Do Genoa?

Excalibur is in need of a new Genoa for next years big trip as the current one looks like a dirty hanky.

My knowledge of sails so far is quite limited. Yes I can actually sail, but up until now I couldn’t tell you the sail area of my genoa or what cloth weight I should have etc etc.

I spoke to three sailmakers, announced that I knew nothing and listened to their suggestions. Afterwards I went away to draw up my own conclusions. I’ve found in the past this to be a good strategy, the last thing you need is a ‘yeh yeh yeh’ person, who just agrees with whatever you say, and offers up no experience of their own.

The first sailmaker gave me a quote for a large genoa and a smaller jib, his point being that one sail cannot be expected to work under a multitude of conditions. His solution was a large genoa for downwind and favourable conditions, and a smaller jib hanked on to the baby stay for forces 5-7. I could see his point of view, however I sail short handed and safety is more of a priority over speed, and want to limit time spent out of the safety of the cockpit. Basically its a faff and much more expensive.

The second sailmaker echoed thoughts similar to my own, and reflected chats with some experience sailor friends. We talked through the options and came to the conclusion that a 130% genoa would be suffice for my blue water cruising plans. However, he was more than confident that he didn’t need to come to the boat and measure up, and could work it all out from the office based on his experience. This didn’t really sit well with me. Sails are not cheap, no two boats of Excalibur’s age are the same, so if I’m spending over 1k on a sail I really want someone to take some time out and see the boat. I’m not exactly ordering a pizza here!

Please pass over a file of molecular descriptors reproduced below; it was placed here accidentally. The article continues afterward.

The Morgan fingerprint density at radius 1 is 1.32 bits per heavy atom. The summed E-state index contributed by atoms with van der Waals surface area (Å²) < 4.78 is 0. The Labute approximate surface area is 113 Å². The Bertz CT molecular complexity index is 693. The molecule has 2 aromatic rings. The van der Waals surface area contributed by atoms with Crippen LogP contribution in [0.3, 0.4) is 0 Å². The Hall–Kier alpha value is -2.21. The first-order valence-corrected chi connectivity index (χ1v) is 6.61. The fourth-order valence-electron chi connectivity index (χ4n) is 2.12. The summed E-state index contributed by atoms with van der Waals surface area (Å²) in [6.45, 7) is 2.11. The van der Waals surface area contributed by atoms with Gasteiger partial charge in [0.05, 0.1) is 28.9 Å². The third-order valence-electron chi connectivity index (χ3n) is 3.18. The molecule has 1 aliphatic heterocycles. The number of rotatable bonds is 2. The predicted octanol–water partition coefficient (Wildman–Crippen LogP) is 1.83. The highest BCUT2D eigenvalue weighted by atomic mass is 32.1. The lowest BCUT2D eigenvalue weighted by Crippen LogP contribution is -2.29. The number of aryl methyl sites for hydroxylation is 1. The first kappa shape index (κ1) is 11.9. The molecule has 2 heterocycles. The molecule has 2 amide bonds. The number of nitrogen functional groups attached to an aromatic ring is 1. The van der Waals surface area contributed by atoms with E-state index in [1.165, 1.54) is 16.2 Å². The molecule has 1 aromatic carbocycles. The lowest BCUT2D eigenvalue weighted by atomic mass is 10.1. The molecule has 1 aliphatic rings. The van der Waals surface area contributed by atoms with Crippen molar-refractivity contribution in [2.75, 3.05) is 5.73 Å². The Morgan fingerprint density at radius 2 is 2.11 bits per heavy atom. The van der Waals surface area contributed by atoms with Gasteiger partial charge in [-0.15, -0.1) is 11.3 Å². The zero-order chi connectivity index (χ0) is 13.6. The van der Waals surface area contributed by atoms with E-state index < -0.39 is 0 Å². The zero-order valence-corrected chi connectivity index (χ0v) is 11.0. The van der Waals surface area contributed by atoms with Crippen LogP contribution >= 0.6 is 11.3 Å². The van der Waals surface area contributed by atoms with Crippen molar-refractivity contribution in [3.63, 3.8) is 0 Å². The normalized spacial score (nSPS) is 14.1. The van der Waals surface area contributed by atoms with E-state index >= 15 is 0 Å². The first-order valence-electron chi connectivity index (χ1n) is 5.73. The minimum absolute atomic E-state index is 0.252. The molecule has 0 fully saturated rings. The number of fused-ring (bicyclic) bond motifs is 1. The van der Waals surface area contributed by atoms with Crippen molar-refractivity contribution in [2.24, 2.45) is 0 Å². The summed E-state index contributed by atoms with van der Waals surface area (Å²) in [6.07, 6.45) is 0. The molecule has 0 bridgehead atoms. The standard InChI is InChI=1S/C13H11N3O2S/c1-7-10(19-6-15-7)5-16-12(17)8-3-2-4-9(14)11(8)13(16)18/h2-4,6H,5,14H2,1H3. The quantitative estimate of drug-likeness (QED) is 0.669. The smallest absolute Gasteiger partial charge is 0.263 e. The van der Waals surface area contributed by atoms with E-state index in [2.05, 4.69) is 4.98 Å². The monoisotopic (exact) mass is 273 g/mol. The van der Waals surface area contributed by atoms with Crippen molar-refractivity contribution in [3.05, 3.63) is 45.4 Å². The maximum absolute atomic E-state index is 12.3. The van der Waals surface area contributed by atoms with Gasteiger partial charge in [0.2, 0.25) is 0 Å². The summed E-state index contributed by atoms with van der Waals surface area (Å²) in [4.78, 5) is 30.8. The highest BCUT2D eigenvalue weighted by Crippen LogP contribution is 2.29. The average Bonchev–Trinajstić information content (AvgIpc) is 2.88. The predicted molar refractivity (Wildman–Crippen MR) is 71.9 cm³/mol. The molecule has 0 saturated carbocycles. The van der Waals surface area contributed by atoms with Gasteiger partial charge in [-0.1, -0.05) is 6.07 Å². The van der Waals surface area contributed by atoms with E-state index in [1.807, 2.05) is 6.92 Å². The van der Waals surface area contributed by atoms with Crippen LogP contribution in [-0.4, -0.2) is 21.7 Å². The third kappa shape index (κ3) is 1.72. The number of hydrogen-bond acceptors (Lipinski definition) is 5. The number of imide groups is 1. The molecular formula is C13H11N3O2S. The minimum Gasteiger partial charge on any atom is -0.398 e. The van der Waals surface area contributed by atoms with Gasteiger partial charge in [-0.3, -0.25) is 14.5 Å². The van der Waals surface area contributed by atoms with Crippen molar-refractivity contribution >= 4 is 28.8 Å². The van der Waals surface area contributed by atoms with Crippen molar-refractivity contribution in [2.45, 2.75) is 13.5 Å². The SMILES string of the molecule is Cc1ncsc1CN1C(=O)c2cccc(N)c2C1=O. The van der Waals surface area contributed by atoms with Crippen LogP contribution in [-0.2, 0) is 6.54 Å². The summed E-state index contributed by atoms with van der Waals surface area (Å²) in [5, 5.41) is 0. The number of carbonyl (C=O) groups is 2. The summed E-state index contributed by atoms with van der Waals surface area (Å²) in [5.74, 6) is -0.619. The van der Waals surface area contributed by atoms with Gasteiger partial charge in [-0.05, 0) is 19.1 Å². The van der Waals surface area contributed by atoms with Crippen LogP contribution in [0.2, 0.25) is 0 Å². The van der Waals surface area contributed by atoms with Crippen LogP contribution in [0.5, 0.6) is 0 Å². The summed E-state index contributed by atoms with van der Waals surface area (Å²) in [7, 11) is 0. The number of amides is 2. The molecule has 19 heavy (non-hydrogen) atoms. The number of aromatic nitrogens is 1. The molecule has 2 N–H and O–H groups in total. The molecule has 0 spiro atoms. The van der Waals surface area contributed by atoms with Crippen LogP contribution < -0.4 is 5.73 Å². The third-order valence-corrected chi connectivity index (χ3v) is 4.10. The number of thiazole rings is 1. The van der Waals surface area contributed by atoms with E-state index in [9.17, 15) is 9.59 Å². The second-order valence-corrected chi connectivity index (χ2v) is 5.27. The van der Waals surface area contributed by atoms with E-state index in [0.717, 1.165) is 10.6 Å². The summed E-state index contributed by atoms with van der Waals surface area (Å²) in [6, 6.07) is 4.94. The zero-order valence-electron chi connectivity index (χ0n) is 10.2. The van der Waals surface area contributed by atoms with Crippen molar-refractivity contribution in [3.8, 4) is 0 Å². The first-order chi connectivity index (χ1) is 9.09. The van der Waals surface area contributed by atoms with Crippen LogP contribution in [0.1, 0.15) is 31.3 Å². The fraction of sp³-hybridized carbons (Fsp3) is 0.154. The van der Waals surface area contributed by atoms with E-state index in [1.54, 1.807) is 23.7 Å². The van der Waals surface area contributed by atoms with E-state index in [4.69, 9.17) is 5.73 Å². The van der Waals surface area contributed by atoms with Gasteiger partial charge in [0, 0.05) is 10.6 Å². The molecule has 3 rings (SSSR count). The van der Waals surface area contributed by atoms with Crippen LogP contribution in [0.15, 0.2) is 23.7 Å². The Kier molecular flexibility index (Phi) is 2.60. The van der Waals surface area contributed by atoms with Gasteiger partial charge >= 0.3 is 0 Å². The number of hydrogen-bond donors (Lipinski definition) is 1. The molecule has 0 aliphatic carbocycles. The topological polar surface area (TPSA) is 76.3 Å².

The Third sailmaker. North Sails. Guy comes out, looks at Excalibur. Immediately he identifies issues. For an hour he checks over my genoa, my main, and genoa options. I’ll add some pictures over the weekend with points he came out with. North Sails quote came out a bit higher than everyone elses, however I’d rather pay a bit extra and have the right sail, than pay a bit less and have an inadequate one. His knowledge and experience showed through. I feel the extra money I’m paying will save me future sail maintenance costs, and undesirable scenerios like mains and genoas popping out of their tracks, which would have happened had I not had some pointers on the boat.

One other development came when we started to talk about clew height. I wanted it to be reasonably high to help aid visibility. However by raising the clew height, your sheeting angle which should be at 45 degrees, means you have to push the car further aft. With my current genoa, he demonstrated that my cars have to be all the way aft when the sail is completely unfurled, leaving no space for tweaking. I’m not sure how anyone could work these things out without coming down to the boat and measuring up…

Anyhow, North Sails have all the measurements and I’ll have it made up next year closer to the crossing.

My main doesn’t need replacing and is in good condition. I do need have some work done on it though, as the main comes down too low which means I always have to lower the sprayhood when sailing.

Sail wise, Excalibur will be set up for blue water cruising. She also has a cruising shoot, storm jib (50%) and an old jib among other things in the sail locker.

Author: Tim Butler

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